Superintendent Scott Muri knew his students needed extra help with math and reading. But before he could launch a tutoring program, he needed tutors.
This was no small challenge in a district that already faced a staff shortage. Shortly before the pandemic began, one in five classrooms didn’t have a permanent teacher.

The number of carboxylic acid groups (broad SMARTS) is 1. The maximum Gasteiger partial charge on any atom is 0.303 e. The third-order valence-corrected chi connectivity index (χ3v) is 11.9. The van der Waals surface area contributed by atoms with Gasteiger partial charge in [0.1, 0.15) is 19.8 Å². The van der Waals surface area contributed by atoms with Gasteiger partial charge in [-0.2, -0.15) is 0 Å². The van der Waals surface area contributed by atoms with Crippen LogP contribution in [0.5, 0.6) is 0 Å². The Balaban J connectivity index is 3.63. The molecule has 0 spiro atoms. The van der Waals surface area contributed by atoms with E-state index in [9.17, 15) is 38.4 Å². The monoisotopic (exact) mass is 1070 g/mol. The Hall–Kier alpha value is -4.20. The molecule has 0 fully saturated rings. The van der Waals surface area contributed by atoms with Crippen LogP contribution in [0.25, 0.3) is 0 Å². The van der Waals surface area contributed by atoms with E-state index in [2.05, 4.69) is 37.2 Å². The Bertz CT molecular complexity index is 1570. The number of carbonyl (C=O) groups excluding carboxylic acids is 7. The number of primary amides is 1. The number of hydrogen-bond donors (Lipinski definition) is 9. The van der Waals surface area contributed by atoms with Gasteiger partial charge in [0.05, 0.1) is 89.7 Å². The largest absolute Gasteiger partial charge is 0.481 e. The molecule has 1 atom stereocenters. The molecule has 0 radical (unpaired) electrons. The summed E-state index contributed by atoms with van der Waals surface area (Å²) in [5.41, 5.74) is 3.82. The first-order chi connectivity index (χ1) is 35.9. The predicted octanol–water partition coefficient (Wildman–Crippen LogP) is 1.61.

“I didn’t need just five or 10 tutors, I needed hundreds,” said Muri, who leads Ector County schools, a district of some 32,000 students in West Texas. “Virtual was our only option.”